This is the third in a series of four WORKTALKweeklys designed to help you think about the Christmas story.
There is possibly no riskier place to be than in a position of power. Some of you have enormous influence over thousands of people; others over one or two. Powerful positions exist officially through recognised authority or unofficially through jockeying for position but usually each person has someone in their lives over whom they hold sway. Power is not confined to work; it extends to family, church or community as well as amongst friends.
The risk of power is that it corrupts our minds into thinking we are better, more important and more significant than others. It tricks us into believing we can use others for our own ends and rule over their lives. It flatters to deceive us such that we consider ourselves justified in holding onto power for indefinite periods and thinking that our position is unassailable. It is an intoxicating, heady drug which spreads illusion amongst its addicts.
You may derive your power from your mind, your looks, your finances or your position. You may be a big fish or a slightly bigger fish than the others and, of course, pond sizes vary.
However, for everyone there comes a moment when God says “I am God and you are not” – it is the divine challenge to the oldest sin. It is the usurper’s day of reckoning.
Such was Herod’s moment. Wielding power in a disgraceful way he built up quite a reputation. Like most powerful people he had a mixed track record. Some of his public projects were positive but his path to corruption was well-advanced.
Three Iranian travellers asked to see the “oneborn King of the Jews”. They were asking about real power. This was the authentic, incorruptible version and Herod felt a shiver in his soul. His reaction to the disturbance was to flatter, to lie and sometime later to attempt to destroy. But this was his moment and he blew it. The message of advent is one of great encouragement, comfort and rescue. But it is also the time when God turns up. Emmanuel means “with us” but it means “God with us”. When God is with us he is in charge; there is a new King in town.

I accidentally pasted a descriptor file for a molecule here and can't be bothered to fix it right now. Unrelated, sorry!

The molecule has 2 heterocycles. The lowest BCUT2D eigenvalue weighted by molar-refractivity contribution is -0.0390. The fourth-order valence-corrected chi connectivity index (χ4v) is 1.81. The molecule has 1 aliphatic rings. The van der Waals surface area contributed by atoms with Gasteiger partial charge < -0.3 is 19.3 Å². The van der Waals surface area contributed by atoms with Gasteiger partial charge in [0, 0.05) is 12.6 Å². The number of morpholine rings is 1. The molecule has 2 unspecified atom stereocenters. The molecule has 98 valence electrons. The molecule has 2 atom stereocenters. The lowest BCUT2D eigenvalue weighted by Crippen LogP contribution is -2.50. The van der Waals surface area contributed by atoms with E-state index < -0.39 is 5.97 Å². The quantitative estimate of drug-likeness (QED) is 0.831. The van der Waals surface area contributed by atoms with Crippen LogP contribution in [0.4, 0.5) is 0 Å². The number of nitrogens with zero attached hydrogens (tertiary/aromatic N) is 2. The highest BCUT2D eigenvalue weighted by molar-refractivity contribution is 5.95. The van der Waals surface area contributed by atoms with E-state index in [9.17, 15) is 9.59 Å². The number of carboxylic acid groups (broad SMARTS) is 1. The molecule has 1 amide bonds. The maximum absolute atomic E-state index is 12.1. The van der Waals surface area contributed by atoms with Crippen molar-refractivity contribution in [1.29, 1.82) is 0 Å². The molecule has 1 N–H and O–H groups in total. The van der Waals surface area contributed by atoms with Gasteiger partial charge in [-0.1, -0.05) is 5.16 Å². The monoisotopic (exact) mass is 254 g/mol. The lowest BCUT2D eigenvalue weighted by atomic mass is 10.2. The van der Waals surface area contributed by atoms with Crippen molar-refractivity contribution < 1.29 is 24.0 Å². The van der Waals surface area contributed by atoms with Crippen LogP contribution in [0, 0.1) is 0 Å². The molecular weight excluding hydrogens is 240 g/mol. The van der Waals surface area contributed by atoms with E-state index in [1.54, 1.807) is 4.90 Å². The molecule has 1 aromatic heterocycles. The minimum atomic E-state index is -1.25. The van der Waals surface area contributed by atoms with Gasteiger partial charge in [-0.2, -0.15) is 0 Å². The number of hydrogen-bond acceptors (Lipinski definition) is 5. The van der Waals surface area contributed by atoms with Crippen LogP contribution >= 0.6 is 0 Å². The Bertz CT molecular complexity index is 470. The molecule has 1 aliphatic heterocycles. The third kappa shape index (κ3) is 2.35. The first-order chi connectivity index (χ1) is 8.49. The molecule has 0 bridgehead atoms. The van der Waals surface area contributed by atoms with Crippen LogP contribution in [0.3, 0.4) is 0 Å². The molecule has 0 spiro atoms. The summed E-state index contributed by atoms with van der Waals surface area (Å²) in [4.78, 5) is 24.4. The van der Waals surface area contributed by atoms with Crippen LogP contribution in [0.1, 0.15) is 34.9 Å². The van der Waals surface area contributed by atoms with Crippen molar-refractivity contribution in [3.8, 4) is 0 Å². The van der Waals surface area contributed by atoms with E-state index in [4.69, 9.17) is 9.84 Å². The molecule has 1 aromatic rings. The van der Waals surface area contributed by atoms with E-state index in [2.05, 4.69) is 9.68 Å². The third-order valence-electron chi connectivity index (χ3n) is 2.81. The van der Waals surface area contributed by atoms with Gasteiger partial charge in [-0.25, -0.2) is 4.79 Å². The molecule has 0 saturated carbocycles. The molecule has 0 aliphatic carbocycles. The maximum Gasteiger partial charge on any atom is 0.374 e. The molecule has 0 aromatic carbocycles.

You and I have to choose. Try to cling on to power and remain disturbed, rebellious and violent, or allow ourselves to be taken over only to discover that this power doesn’t corrupt but restores and equips us to wield power in the way it was intended.
1 After Jesus was born in Bethlehem in Judea, during the time of King Herod, Magi from the east came to Jerusalem 2 and asked, “Where is the one who has been born king of the Jews? We saw his star in the east and have come to worship him.” 3 When King Herod heard this he was disturbed, and all Jerusalem with him. 4 When he had called together all the people’s chief priests and teachers of the law, he asked them where the Christ was to be born. 5 “In Bethlehem in Judea,” they replied, “for this is what the prophet has written:
6 ” ‘But you, Bethlehem, in the land of Judah, are by no means least among the rulers of Judah; for out of you will come a ruler who will be the shepherd of my people Israel.'” 7 Then Herod called the Magi secretly and found out from them the exact time the star had appeared. 8 He sent them to Bethlehem and said, “Go and make a careful search for the child. As soon as you find him, report to me, so that I too may go and worship him.”
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